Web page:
The origins of Groundhog Day can be traced back to the 1700’s when arriving German settlers brought with them a tradition known as Candlemas Day. This tradition can traces it’s roots back even further to an ancient Pagan celebration. The dark of winter was a frightful time for the ancients and at the mid point of the Winter Solstice and the Spring Equinox – approximately February 2 on today’s calendar – superstition held that if the weather was fair, the second half of winter would be stormy and cold.
The tradition continued with the early Christians in Europe, and it became the custom on Candlemas Day for clergy to bless candles and distribute them to the people in the dark of winter to light their homes. The weather on February 2 became a harbinger for the future. If the sun came out February 2, halfway between Winter and Spring, it meant six more weeks of wintry weather – “For as the sun shines on Candlemas day, so far will the snow swirl in May…”.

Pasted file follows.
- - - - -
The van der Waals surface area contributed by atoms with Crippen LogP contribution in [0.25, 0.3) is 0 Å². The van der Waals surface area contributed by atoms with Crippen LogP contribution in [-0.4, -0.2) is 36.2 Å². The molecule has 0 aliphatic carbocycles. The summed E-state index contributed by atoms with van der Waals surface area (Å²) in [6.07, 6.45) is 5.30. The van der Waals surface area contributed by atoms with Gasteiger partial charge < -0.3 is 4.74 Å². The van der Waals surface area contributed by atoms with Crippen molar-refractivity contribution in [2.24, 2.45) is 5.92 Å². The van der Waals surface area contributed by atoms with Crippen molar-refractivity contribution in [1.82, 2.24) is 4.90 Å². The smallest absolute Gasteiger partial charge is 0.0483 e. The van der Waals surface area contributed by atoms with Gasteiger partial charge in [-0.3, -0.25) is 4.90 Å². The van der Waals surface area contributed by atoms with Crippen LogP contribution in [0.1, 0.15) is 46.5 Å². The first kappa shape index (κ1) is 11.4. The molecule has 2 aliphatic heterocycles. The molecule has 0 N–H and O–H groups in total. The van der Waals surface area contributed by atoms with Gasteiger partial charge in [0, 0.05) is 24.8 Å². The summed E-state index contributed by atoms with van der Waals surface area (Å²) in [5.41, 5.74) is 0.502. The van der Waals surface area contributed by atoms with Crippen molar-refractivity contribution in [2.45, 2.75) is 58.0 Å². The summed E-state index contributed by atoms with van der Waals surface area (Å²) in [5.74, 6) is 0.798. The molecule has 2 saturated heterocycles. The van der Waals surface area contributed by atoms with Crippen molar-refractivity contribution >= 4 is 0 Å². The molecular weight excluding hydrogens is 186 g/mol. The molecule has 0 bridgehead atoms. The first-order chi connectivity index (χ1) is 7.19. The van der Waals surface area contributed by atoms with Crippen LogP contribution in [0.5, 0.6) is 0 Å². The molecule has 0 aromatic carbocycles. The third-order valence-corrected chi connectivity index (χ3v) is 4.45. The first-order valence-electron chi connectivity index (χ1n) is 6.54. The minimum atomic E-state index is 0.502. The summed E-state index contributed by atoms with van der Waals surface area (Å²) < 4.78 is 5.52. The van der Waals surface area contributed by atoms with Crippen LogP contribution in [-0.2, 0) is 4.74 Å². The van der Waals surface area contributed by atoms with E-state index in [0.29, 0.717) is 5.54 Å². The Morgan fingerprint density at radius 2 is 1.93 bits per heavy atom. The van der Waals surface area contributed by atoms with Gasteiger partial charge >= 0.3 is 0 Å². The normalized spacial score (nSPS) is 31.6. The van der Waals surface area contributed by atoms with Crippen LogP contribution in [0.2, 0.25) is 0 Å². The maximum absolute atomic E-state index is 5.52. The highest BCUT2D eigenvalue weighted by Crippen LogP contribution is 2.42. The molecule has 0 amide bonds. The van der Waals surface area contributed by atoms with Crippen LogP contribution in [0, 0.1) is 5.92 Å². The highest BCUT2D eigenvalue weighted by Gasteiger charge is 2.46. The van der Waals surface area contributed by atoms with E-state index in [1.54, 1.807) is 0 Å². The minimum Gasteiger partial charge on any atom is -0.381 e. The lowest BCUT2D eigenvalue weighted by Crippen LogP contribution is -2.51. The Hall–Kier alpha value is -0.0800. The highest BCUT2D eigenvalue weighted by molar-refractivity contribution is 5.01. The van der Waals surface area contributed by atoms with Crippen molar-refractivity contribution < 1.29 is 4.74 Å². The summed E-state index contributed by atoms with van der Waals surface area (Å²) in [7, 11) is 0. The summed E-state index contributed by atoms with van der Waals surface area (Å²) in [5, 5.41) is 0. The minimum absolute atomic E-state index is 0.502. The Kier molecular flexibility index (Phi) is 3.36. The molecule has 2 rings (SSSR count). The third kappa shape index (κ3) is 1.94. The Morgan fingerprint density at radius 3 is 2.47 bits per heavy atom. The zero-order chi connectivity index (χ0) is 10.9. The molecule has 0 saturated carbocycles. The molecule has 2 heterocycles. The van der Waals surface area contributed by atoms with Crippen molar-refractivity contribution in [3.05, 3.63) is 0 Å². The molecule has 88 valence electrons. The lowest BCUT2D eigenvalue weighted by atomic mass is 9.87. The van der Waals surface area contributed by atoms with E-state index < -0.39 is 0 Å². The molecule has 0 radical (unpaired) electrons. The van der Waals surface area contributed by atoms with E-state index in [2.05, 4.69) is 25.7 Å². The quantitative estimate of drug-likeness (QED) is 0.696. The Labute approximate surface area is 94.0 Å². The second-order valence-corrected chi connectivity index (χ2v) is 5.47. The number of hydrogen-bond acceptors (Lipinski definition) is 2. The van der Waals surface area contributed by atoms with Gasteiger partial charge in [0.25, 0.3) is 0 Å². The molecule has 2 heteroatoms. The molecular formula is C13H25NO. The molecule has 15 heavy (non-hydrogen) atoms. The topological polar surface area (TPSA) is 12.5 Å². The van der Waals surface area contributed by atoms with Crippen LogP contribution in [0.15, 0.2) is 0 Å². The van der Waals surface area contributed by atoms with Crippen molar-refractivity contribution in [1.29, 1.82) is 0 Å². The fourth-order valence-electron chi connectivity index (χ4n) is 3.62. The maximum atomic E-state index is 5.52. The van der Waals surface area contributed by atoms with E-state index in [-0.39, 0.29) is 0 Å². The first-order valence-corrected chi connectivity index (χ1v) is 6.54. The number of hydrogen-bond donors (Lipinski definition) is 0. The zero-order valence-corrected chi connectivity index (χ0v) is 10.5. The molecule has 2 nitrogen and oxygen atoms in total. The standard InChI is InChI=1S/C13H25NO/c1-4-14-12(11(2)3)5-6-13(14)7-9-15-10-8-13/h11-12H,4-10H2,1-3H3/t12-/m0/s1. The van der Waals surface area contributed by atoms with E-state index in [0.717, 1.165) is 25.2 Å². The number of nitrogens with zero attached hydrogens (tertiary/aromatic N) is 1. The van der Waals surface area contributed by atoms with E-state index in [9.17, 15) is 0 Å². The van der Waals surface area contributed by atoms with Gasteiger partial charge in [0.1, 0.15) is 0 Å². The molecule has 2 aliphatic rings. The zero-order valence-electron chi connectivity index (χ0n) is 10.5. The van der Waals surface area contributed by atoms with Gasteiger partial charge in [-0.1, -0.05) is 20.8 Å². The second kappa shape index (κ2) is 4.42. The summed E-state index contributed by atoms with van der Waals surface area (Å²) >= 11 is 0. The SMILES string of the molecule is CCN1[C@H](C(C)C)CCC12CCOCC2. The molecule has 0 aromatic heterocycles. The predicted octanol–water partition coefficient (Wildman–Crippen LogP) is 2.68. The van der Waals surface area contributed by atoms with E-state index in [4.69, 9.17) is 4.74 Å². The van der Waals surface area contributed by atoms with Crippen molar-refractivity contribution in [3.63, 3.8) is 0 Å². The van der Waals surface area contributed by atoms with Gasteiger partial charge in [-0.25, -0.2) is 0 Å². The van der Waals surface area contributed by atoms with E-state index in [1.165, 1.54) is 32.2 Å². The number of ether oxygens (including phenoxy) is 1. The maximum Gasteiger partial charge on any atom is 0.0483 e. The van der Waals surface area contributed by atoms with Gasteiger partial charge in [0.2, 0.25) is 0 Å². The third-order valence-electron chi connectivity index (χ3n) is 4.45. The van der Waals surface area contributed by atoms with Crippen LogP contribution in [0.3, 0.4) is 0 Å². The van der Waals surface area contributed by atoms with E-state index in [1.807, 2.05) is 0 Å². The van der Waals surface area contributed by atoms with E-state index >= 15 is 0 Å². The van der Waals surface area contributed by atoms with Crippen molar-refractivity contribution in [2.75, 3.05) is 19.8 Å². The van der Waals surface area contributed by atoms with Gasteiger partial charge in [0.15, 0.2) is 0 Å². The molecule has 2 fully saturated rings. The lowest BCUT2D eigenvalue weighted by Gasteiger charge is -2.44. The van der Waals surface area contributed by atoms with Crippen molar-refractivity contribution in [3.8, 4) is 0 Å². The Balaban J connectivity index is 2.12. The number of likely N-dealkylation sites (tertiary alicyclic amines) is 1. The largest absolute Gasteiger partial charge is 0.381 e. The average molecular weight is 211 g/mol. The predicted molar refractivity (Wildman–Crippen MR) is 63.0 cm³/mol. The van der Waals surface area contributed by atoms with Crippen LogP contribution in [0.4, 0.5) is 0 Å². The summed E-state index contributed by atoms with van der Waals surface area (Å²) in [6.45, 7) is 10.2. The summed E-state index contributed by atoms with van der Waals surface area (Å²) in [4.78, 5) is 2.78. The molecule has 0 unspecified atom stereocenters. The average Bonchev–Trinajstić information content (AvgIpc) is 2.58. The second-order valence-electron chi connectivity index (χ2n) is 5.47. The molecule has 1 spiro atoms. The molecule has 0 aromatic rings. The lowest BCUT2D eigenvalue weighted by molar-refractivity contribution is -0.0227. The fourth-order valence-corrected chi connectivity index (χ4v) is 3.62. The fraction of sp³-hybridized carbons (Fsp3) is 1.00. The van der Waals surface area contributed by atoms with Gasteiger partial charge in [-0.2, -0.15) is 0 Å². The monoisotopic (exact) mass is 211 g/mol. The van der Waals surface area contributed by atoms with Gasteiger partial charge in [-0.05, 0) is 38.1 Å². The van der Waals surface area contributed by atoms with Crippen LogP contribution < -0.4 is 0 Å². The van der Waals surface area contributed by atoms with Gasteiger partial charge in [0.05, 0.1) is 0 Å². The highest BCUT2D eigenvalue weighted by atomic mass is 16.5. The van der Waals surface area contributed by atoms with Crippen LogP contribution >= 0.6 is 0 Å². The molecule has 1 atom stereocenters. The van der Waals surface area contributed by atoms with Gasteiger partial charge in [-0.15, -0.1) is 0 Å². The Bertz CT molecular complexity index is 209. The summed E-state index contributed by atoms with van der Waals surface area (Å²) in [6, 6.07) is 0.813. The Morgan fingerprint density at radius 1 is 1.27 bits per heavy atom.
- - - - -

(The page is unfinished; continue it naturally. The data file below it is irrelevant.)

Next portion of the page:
Since the first recorded trek to Gobbler’s Knob in Punxsutawney, PA on February 2, 1887, Punxautawney Phil has seen his shadow 102 times and recorded no shadow 17 times (9 years of predictions are missing from the records). When coupled with actual weather records Phil only has an accuracy rating of about 39%.
An anticipated crowd of over 30,000 will be on hand on February 2 in Punxsutawney to see if Phil can get it right this year.
Wallingford PA Real Estate – Wallingford, PA 19086